Cimon (510-450 B.C.) was an Athenian general. A member of the aristocratic Philaid family, he was the son of Miltiades, the victor of Marathon, and Hegesipyle, daughter of the Thracian king Olorus. In 489 b. c., Cimon paid the 50-talent fine imposed by the Athenians upon his father, who had failed in a punitive expedition against Faros. During this expedition Miltiades had received a wound that led to his death.
Cimon is said to have fought well at the Battle of Salamis (480). He was elected one of the 10 Athenian generals in 478 and probably held this position during most of the next 17 years. He became the leading commander of the combined fleets of Athens and the Delian League, which had been formed to fight the Persians. He encouraged the league members to contribute money rather than men and ships, thus increasing the power and efficiency of Athens' fleet while weakening the allies. This process ultimately led, after Cimon's death, to Athens' turning the league into an empire.
Cimon expelled the Persians from Eion about 476, winning for Athens part of the rich Thracian coast. Shortly thereafter he captured the island of Skyros from pirates and returned with what were purported to be the bones of the legendary Athenian king Theseus. The bones were then buried in a shrine near the Agora. About 469, Cimon led a large fleet to the east and won, in a single day, a spectacular double victory over the Persians on land and sea at the river Eurymedon in Pamphylia, Asia Minor. He used the spoils, and perhaps part of his own fortune, to beautify Athens.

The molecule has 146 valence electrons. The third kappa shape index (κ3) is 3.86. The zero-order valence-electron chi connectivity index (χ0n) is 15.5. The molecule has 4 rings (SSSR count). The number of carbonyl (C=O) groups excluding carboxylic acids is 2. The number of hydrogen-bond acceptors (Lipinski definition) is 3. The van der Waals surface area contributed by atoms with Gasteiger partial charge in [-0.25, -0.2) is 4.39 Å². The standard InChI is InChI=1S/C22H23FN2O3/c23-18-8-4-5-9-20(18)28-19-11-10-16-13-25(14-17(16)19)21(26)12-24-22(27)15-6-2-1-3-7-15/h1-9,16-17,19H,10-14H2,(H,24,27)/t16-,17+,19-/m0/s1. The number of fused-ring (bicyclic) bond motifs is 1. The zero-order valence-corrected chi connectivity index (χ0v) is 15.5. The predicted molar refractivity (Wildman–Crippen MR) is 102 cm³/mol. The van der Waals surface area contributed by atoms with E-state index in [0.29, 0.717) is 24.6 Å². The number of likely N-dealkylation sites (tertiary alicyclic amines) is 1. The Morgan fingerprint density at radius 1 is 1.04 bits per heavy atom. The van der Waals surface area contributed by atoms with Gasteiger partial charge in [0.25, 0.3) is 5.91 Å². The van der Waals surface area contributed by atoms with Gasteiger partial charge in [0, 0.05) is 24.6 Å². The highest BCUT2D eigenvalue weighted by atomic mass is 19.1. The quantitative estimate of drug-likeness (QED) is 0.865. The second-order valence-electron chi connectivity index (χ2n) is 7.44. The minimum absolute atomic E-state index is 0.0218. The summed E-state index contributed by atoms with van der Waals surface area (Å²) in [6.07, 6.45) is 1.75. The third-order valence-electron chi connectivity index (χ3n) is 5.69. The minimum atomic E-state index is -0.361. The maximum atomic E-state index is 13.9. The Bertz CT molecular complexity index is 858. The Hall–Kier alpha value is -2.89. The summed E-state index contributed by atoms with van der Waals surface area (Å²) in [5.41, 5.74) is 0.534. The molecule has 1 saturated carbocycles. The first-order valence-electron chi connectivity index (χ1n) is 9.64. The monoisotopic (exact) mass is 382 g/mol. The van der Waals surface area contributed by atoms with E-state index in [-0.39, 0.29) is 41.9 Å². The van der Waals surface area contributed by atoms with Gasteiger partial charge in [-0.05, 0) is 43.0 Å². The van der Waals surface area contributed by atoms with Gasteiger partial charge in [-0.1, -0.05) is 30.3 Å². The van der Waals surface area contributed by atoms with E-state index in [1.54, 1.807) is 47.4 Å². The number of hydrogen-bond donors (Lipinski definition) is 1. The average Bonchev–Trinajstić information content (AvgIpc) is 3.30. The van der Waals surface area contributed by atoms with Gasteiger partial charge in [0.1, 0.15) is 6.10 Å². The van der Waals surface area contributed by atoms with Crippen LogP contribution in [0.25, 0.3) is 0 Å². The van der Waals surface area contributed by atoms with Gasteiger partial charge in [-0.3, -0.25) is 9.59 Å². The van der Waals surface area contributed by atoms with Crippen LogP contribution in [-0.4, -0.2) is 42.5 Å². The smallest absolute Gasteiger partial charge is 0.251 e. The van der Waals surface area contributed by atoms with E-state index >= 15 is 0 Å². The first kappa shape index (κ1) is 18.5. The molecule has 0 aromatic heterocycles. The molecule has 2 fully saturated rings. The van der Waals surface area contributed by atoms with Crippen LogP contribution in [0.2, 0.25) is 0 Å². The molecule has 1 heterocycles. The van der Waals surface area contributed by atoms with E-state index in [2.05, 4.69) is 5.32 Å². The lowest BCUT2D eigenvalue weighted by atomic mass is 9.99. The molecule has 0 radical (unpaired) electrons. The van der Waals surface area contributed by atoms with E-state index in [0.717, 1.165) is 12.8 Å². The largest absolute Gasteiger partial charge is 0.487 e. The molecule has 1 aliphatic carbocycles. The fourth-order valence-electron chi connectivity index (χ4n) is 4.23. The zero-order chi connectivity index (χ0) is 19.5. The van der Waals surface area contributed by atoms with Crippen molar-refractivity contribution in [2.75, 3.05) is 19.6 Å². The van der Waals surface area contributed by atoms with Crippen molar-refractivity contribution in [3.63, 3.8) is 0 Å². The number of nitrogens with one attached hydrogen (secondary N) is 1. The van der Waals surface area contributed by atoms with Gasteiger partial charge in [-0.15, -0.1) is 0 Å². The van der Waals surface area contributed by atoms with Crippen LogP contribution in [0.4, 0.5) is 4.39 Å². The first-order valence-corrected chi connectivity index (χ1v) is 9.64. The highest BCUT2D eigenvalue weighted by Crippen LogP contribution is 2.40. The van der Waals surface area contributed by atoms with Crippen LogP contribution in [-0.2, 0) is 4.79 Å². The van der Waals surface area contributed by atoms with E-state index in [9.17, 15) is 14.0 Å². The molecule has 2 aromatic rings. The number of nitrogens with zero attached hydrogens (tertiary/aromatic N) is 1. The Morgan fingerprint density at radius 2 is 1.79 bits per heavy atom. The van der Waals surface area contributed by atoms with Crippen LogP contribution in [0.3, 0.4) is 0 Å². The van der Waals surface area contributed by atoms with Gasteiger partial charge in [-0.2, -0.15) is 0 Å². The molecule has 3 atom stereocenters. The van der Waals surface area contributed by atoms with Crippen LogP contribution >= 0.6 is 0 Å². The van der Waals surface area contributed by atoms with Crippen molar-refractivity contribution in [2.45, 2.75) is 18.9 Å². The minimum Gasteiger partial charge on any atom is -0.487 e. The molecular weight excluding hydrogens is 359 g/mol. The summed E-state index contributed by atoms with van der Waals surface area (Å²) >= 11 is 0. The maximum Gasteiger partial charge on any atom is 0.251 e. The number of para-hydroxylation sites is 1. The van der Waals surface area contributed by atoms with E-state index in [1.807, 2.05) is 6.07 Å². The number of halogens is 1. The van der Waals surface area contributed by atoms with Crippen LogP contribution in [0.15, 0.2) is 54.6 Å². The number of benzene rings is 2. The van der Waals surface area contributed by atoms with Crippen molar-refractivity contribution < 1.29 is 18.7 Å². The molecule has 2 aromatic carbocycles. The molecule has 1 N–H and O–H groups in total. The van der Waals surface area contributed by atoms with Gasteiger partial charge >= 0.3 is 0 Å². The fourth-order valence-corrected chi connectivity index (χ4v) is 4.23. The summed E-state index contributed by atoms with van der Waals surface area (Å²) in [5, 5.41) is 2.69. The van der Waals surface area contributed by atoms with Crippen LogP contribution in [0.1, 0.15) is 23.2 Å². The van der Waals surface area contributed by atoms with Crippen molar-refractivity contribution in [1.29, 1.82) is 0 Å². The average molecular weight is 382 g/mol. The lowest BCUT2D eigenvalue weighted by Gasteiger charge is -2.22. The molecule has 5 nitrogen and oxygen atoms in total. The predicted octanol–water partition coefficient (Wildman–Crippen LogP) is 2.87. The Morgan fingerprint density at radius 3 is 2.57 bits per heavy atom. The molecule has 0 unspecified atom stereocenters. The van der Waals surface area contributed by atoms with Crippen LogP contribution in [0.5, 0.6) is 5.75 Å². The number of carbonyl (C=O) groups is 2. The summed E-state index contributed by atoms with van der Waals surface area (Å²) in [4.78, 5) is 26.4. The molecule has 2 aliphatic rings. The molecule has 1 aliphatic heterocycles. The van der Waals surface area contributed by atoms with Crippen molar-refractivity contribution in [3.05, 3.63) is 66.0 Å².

When Thasos tried to withdraw from the Delian League in 465, Cimon besieged the island and took it in 463. On his return the leaders of the growing democratic element in Athens, Ephialtes and Pericles, accused him of accepting bribes. They were suspicious of Cimon's conservatism and his friendship with Sparta. But Cimon was acquitted and in the next year convinced the Athenians to send aid to Sparta against the Messenian helots, who had revolted. When Cimon and the Athenian troops arrived, however, they were told by the Spartans to return home The Spartans suspected that most of the Athenians secretly sympathized with the enemy. This insult to Athenian pride doomed Cimon politically. Ephialtes and Pericles stripped the conservative Council of the Areopagus of its political powers, which were transferred to the democratic juries and Council of Five Hundred. In 461 he was ostracised through the intrigues of the popular party.
Although there is a story that he was soon recalled, it is far more likely that he served the whole 10-year period of banishment; at least there is no sign of his presence during this period when the Athenians were trying to fight Sparta and Persia simultaneously. But in 451, Cimon made a 5-year truce with Sparta. He was again elected general and in 450 led a major expedition to Cyprus. He defeated the Persian fleet and besieged Citium, but died there of unknown causes. The expedition withdrew, and in the next year Athens made peace with Persia.
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